Nurses Rally Against Staffing Shortages

Nurses Rally Against Staffing Shortages

Nurses Rally Against Staffing Shortages and “For-Profit” Hospital Models
April 22, 2015

Thousands of registered nurses descended upon the state Capitol on Tuesday to raise awareness about the shortage of nurses in hospitals in New York City and across the state. City & State spoke with Anthony Ciampa, a registered nurse and a member of the board of directors for the New York State Nurses Association.


CS: Why is your association rallying at the state Capitol?

AC: We’re here today because there is a management-created staffing crisis and the public needs to be aware. Nurses are taking on way too many patients and it’s getting out of control. The Affordable Care Act really exacerbated this for-profit business model and we can’t do any mass production when it comes to human lives. Nurses are taking care of just too many patients and it’s just not safe. The mortality rate rises exponentially. Nurses are taking on seven, eight, nine, 15 patients at one time. There needs to be mandatory minimums and we’re coming from an ethical and moral standpoint. This is the health care everyone deserves when they come to a hospital.

CS: What can the state Legislature and the governor do to fix this problem?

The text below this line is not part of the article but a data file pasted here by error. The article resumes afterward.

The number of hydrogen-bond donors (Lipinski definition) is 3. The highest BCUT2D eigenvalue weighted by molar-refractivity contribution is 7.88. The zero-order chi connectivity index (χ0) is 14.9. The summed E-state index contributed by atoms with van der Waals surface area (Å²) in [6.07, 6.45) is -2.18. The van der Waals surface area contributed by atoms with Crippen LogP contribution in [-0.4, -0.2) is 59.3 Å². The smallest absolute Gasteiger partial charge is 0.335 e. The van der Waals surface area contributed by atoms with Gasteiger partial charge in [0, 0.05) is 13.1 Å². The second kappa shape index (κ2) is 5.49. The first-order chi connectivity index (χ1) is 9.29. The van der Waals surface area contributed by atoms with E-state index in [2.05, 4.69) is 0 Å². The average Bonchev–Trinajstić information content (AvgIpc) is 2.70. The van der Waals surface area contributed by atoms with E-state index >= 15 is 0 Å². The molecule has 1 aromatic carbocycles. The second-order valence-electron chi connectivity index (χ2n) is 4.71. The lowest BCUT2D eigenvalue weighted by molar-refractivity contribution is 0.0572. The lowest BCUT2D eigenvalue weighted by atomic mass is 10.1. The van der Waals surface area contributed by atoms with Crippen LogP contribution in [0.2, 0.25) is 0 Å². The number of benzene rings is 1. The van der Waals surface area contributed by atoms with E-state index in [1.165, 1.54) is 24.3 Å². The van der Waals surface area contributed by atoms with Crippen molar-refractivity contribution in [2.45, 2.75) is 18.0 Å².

AC: We need to bring [A0148 and S00782] to the floor for a vote. Right now they’re sitting on it and it’s not even going to make it through the Ways and Means committees. The sponsors are there, they’ll all vote for it, it’s time to bring this out. Our communities deserve it.

CS: How, if at all, is the Delivery System Reform Incentive Payment process affecting this issue?

AC: We support the DSRIP, but we have to monitor it closely that the money is being allocated in ways that it’s meant to be used. We don’t want it to circumvent processes and create other ways for hospitals to maximize their profits while compromising patient care. The nurses are all for it. What we really want is preventative care to keep people out of the hospitals. The important thing is that we have the ability to give our patients the education, the time and the care they need.

CS: Why do you think this legislation has failed to pass through the state Legislature previously?

AC: I think because of the big health and hospital corporations. They want to maximize their revenue and I think it’s really wrong. They’re closing down hospitals in areas of need—important areas, like in Brooklyn and they are building hospitals in areas of greed, like the Upper East Side. We need an equal distribution of health care.

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Ashley Hupfl